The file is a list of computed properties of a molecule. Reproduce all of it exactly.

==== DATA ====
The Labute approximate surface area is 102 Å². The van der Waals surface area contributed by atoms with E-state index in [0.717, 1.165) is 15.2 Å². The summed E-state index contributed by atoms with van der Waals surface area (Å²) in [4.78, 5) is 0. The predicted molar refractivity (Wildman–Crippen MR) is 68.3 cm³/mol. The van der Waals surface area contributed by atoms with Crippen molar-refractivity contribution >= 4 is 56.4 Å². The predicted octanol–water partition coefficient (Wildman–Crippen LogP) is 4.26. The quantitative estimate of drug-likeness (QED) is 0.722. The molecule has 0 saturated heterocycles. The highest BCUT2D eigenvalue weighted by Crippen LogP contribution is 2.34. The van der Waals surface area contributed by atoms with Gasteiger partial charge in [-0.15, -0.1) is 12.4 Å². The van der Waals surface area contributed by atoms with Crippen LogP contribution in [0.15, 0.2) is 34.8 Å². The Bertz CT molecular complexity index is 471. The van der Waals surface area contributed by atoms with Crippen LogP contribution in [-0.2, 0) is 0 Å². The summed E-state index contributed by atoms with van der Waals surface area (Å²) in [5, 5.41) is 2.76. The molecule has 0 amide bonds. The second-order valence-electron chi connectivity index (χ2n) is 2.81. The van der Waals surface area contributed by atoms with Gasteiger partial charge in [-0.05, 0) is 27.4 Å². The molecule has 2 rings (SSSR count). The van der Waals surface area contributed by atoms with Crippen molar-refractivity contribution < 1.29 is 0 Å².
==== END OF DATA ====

The Labute approximate surface area is 102 Å². The van der Waals surface area contributed by atoms with E-state index in [0.717, 1.165) is 15.2 Å². The summed E-state index contributed by atoms with van der Waals surface area (Å²) in [4.78, 5) is 0. The predicted molar refractivity (Wildman–Crippen MR) is 68.3 cm³/mol. The van der Waals surface area contributed by atoms with Crippen molar-refractivity contribution >= 4 is 56.4 Å². The predicted octanol–water partition coefficient (Wildman–Crippen LogP) is 4.26. The quantitative estimate of drug-likeness (QED) is 0.722. The molecule has 0 saturated heterocycles. The highest BCUT2D eigenvalue weighted by Crippen LogP contribution is 2.34. The van der Waals surface area contributed by atoms with Gasteiger partial charge in [-0.15, -0.1) is 12.4 Å². The van der Waals surface area contributed by atoms with Crippen LogP contribution in [0.15, 0.2) is 34.8 Å². The Bertz CT molecular complexity index is 471. The van der Waals surface area contributed by atoms with Crippen LogP contribution in [-0.2, 0) is 0 Å². The summed E-state index contributed by atoms with van der Waals surface area (Å²) in [5, 5.41) is 2.76. The molecule has 0 amide bonds. The second-order valence-electron chi connectivity index (χ2n) is 2.81. The van der Waals surface area contributed by atoms with Gasteiger partial charge in [-0.05, 0) is 27.4 Å². The molecule has 2 rings (SSSR count). The van der Waals surface area contributed by atoms with Crippen molar-refractivity contribution < 1.29 is 0 Å².